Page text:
Alaska Sea Grant

The Producers in the Ecosystem

Kelp, photo courtesy of Heloise Chenelot

The Producers in the Ecosystem

Only two types of living things in the ocean make food using sunlight. These are called producers. One type is phytoplankton. Huge numbers of phytoplankton, most of them only visible under a microscope, drift with the currents and are food for the zooplankton such as copepods and young urchins.

The second type are the seaweeds, which are large algae. The largest seaweeds grow low in the intertidal zone and extend out into the subtidal zone. These are the kelps, large brown seaweeds that are glued to the rocks with their holdfast. Their long blades float at or near the surface of the water where they get sunlight to make food, which allows them to grow very fast. Their holdfast glue is very strong, and it can keep the huge kelp in one place even when strong currents and waves occur during storms.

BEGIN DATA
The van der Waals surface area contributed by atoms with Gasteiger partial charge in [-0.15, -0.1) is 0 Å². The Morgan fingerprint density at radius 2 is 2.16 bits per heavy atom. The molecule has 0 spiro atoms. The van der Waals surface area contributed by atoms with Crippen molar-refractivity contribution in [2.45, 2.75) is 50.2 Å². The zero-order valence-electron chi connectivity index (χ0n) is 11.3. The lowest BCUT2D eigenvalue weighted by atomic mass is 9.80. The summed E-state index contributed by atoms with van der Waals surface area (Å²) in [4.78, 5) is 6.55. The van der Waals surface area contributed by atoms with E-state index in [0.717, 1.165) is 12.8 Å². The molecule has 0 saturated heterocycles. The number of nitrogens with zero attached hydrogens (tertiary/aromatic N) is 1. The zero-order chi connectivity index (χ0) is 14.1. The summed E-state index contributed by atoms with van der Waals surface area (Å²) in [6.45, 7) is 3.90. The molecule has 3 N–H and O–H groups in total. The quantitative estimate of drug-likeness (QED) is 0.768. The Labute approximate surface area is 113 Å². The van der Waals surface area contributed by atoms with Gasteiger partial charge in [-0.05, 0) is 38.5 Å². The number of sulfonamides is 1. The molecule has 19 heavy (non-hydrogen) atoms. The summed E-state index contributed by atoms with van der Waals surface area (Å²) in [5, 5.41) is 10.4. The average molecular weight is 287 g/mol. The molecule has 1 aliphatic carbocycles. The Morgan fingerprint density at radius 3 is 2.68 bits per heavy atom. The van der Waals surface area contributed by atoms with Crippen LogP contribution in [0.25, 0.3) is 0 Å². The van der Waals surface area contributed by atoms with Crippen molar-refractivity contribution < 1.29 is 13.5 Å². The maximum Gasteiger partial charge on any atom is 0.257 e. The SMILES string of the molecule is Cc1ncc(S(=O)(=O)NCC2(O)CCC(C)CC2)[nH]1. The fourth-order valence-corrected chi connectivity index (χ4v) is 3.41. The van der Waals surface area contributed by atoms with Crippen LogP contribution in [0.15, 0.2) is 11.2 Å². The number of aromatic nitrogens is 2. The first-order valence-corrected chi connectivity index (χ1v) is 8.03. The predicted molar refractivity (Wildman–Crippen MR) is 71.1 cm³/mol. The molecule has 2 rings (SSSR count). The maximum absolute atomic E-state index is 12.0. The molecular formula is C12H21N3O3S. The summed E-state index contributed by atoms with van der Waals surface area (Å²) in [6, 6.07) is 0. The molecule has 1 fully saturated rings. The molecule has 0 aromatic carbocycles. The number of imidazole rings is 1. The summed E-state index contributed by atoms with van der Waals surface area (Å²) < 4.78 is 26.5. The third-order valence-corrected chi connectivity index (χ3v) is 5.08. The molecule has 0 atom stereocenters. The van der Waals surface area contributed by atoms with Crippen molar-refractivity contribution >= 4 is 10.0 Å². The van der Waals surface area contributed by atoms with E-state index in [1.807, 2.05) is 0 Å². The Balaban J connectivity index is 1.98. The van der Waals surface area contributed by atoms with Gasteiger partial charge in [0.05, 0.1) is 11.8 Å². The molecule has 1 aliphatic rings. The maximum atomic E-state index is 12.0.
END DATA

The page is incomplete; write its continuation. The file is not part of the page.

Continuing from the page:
Snails and sea urchins eat kelp, and fish, crabs, and many other animals find shelter within the dense kelp stands—called a kelp forest. Like a forest on land, the kelp forest provides food, places to hide, and a calm place away from the force of waves and winds. Many kelps die back in the winter and grow again the following spring. Large amounts of dead kelp are recycled by scavengers, including sea urchins, and decomposers.

Ribbon Kelp 

Alaska Sea Grant University of Alaska Fairbanks Alaska Department of Education and Early Development NOAA